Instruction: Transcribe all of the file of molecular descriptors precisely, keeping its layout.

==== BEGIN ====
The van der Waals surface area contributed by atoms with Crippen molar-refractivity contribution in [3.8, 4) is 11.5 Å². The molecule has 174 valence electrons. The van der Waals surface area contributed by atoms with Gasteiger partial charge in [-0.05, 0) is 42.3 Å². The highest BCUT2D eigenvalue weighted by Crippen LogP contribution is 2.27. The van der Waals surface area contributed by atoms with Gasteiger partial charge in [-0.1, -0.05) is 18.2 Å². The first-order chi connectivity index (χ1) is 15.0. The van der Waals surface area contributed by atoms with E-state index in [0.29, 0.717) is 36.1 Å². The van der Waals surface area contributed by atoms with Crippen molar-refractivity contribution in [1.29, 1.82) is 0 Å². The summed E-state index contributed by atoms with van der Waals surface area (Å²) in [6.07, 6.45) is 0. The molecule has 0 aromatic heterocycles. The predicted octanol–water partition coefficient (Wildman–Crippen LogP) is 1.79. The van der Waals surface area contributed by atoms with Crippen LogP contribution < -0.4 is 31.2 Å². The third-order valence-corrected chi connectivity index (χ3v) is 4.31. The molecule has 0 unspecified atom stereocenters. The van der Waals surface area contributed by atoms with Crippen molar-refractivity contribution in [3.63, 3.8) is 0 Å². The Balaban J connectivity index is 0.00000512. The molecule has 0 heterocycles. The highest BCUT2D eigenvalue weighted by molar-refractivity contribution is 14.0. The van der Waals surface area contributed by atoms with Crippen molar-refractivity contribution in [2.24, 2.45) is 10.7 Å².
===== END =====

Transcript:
The van der Waals surface area contributed by atoms with Crippen molar-refractivity contribution in [3.8, 4) is 11.5 Å². The molecule has 174 valence electrons. The van der Waals surface area contributed by atoms with Gasteiger partial charge in [-0.05, 0) is 42.3 Å². The highest BCUT2D eigenvalue weighted by Crippen LogP contribution is 2.27. The van der Waals surface area contributed by atoms with Gasteiger partial charge in [-0.1, -0.05) is 18.2 Å². The first-order chi connectivity index (χ1) is 15.0. The van der Waals surface area contributed by atoms with E-state index in [0.29, 0.717) is 36.1 Å². The van der Waals surface area contributed by atoms with Crippen molar-refractivity contribution in [1.29, 1.82) is 0 Å². The summed E-state index contributed by atoms with van der Waals surface area (Å²) in [6.07, 6.45) is 0. The molecule has 0 aromatic heterocycles. The predicted octanol–water partition coefficient (Wildman–Crippen LogP) is 1.79. The van der Waals surface area contributed by atoms with Crippen LogP contribution < -0.4 is 31.2 Å². The third-order valence-corrected chi connectivity index (χ3v) is 4.31. The molecule has 0 unspecified atom stereocenters. The van der Waals surface area contributed by atoms with Crippen molar-refractivity contribution in [3.63, 3.8) is 0 Å². The Balaban J connectivity index is 0.00000512. The molecule has 0 heterocycles. The highest BCUT2D eigenvalue weighted by molar-refractivity contribution is 14.0. The van der Waals surface area contributed by atoms with Crippen molar-refractivity contribution in [2.24, 2.45) is 10.7 Å².